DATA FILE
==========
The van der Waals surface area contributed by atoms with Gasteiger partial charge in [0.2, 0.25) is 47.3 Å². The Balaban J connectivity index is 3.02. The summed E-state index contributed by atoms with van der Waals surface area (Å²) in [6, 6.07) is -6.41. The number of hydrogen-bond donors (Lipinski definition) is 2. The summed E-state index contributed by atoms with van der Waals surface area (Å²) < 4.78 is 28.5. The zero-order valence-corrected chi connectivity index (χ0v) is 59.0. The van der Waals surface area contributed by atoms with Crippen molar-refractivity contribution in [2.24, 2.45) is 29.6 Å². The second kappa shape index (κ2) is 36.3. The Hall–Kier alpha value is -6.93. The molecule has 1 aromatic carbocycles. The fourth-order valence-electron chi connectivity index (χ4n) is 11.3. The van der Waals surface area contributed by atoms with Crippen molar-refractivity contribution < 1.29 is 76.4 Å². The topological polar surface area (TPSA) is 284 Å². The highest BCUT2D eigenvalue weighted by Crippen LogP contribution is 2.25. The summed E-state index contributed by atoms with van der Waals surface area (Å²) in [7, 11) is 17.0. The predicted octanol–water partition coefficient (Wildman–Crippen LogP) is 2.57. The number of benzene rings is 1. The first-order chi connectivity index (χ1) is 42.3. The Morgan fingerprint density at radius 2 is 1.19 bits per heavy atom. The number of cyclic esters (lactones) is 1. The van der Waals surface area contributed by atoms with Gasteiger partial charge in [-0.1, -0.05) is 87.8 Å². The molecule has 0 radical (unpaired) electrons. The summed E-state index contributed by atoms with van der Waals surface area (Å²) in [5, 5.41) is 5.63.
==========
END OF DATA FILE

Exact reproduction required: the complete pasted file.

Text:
The van der Waals surface area contributed by atoms with Gasteiger partial charge in [0.2, 0.25) is 47.3 Å². The Balaban J connectivity index is 3.02. The summed E-state index contributed by atoms with van der Waals surface area (Å²) in [6, 6.07) is -6.41. The number of hydrogen-bond donors (Lipinski definition) is 2. The summed E-state index contributed by atoms with van der Waals surface area (Å²) < 4.78 is 28.5. The zero-order valence-corrected chi connectivity index (χ0v) is 59.0. The van der Waals surface area contributed by atoms with Crippen molar-refractivity contribution in [2.24, 2.45) is 29.6 Å². The second kappa shape index (κ2) is 36.3. The Hall–Kier alpha value is -6.93. The molecule has 1 aromatic carbocycles. The fourth-order valence-electron chi connectivity index (χ4n) is 11.3. The van der Waals surface area contributed by atoms with Crippen molar-refractivity contribution < 1.29 is 76.4 Å². The topological polar surface area (TPSA) is 284 Å². The highest BCUT2D eigenvalue weighted by Crippen LogP contribution is 2.25. The summed E-state index contributed by atoms with van der Waals surface area (Å²) in [7, 11) is 17.0. The predicted octanol–water partition coefficient (Wildman–Crippen LogP) is 2.57. The number of benzene rings is 1. The first-order chi connectivity index (χ1) is 42.3. The Morgan fingerprint density at radius 2 is 1.19 bits per heavy atom. The number of cyclic esters (lactones) is 1. The van der Waals surface area contributed by atoms with Gasteiger partial charge in [-0.1, -0.05) is 87.8 Å². The molecule has 0 radical (unpaired) electrons. The summed E-state index contributed by atoms with van der Waals surface area (Å²) in [5, 5.41) is 5.63.